"The Urban Crisis (Cont'd)" (A reply to letters), Commentary, January 1971.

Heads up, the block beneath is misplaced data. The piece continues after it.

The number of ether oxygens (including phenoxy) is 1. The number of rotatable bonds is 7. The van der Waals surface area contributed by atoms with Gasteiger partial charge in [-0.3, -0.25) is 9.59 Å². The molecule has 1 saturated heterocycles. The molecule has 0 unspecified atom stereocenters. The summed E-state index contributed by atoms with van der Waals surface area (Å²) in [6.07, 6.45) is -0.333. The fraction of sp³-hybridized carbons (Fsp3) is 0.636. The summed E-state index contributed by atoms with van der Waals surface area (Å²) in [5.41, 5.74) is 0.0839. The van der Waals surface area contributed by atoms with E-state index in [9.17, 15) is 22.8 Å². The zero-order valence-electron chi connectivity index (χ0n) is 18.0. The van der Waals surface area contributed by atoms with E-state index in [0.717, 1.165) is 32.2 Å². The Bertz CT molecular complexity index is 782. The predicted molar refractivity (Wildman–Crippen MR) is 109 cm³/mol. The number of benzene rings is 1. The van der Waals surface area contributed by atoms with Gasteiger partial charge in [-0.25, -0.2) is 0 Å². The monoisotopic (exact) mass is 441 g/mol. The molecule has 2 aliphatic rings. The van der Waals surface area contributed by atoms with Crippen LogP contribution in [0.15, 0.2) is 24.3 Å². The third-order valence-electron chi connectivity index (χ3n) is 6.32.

Usually, and fortunately, the kind of disagreement that has emerged between Mr. Zukosky and myself tends to remain “academic.” In settled times, the modes of civility in daily life are not controversial issues—though individuals may, at their leisure, speculatively question them. But these are not settled times we live in; such vague, “cultural” issues become stubbornly intrusive; and so Mr. Zukosky and I, whose specifically political opinions are not far apart, are nevertheless at odds. I see an evident decline in American decency, and I am therefore worried about the future of this country. Mr. Zukosky, seeing the democratic: machinery still functioning, and full of his “faith in the common man,” is offended by my anxieties. He thinks I am being hysterical; I think he is being unperceptive. He thinks I magnify the importance of ephemeral things (e.g., the drug culture, student radicalism, etc.); I think he fails to take seriously important things (e.g., the drug culture, student radicalism, etc.). He thinks I pay too much attention to what some people say and write; I think he is being misled by statistical aggregates.